Term Limits? — What say you?

In a recent posting I wrote that one thing that has been highlighted by the pork in The American Taxpayer Relief Act of 2012 (H.R. 8,) is that term limits appears to be needed for the United States Senate and the United States House of Representatives. As you may know, these two bodies of the United States Congress has no term limits (or, as I put it in my previous postings, has no set danger limits,) and, today, in our era of incumbency, the two and six year election cycles appear to be largely rituals with no real meaning.

As the Center for Responsive Politics puts it:

Few things in life are more predictable than the chances of an incumbent member of the U.S. House of Representatives winning reelection. With wide name recognition, and usually an insurmountable advantage in campaign cash, House incumbents typically have little trouble holding onto their seats…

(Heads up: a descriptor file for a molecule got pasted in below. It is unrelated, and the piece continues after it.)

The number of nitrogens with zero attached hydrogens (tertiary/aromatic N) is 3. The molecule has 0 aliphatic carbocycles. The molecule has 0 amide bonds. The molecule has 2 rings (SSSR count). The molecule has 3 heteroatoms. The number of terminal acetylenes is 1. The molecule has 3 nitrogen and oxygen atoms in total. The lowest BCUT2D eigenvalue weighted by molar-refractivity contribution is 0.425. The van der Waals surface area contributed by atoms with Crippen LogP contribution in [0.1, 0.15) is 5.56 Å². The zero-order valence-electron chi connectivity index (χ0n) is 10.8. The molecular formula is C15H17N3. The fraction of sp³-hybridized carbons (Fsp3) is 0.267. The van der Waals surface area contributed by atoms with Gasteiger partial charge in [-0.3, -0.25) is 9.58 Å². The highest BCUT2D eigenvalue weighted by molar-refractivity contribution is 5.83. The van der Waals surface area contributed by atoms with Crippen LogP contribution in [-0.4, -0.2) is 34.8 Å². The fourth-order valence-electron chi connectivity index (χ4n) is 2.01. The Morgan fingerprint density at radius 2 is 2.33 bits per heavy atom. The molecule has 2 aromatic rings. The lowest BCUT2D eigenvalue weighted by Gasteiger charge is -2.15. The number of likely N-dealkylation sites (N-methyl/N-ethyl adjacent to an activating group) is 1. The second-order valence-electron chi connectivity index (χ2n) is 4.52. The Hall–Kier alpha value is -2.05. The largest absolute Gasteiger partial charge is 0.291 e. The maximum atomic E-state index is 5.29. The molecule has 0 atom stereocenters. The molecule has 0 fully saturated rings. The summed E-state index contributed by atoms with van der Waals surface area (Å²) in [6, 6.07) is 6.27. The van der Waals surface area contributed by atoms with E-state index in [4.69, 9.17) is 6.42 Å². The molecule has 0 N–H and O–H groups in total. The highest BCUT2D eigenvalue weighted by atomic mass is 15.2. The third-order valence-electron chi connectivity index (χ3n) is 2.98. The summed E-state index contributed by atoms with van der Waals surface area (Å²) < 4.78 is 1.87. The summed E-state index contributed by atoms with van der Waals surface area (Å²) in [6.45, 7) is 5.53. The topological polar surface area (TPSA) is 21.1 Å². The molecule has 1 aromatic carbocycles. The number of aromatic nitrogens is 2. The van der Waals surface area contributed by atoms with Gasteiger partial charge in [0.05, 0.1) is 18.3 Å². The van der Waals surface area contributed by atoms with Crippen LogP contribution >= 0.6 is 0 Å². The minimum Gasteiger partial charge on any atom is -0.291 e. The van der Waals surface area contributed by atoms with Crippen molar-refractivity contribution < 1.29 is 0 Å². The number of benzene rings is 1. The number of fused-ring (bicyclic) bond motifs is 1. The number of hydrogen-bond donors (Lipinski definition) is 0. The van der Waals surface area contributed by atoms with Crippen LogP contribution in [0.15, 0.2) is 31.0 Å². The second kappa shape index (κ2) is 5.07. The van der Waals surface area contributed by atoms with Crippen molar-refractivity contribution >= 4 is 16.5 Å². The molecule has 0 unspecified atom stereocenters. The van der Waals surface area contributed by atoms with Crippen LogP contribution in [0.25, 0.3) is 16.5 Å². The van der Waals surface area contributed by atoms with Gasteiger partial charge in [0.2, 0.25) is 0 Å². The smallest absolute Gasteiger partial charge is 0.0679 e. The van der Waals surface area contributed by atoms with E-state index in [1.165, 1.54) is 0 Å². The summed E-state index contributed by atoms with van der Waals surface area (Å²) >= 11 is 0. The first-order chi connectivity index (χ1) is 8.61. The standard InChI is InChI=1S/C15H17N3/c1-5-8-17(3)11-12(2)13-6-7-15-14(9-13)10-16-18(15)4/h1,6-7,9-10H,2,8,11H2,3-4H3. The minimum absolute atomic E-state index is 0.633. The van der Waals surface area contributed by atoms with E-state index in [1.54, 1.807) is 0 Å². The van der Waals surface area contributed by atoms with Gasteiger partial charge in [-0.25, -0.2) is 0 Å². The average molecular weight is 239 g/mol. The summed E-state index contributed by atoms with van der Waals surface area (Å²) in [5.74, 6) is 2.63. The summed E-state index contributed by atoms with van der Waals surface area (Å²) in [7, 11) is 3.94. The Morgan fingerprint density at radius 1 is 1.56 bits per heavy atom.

Senate races still overwhelmingly favor the incumbent, but not by as reliable a margin as House races. Big swings in the national mood can sometimes topple long time office-holders, as happened with the Reagan revolution in 1980. Even so, years like that are an exception.

Consider these graphs, also from the Center for Responsive Politics:

United States House of Representatives, Reelection RatesUnited States Seanate, Reelection Rates

In view of the incredibly low approval rating of the United States Congress (according to a Gallup survey, the approval rating hit a new low, 10%, in August, 2012 — the lowest approval rating in Gallup-recorded history,) it is really hard to understand why incumbents appear to be able to coast through 30 years, or so, of membership.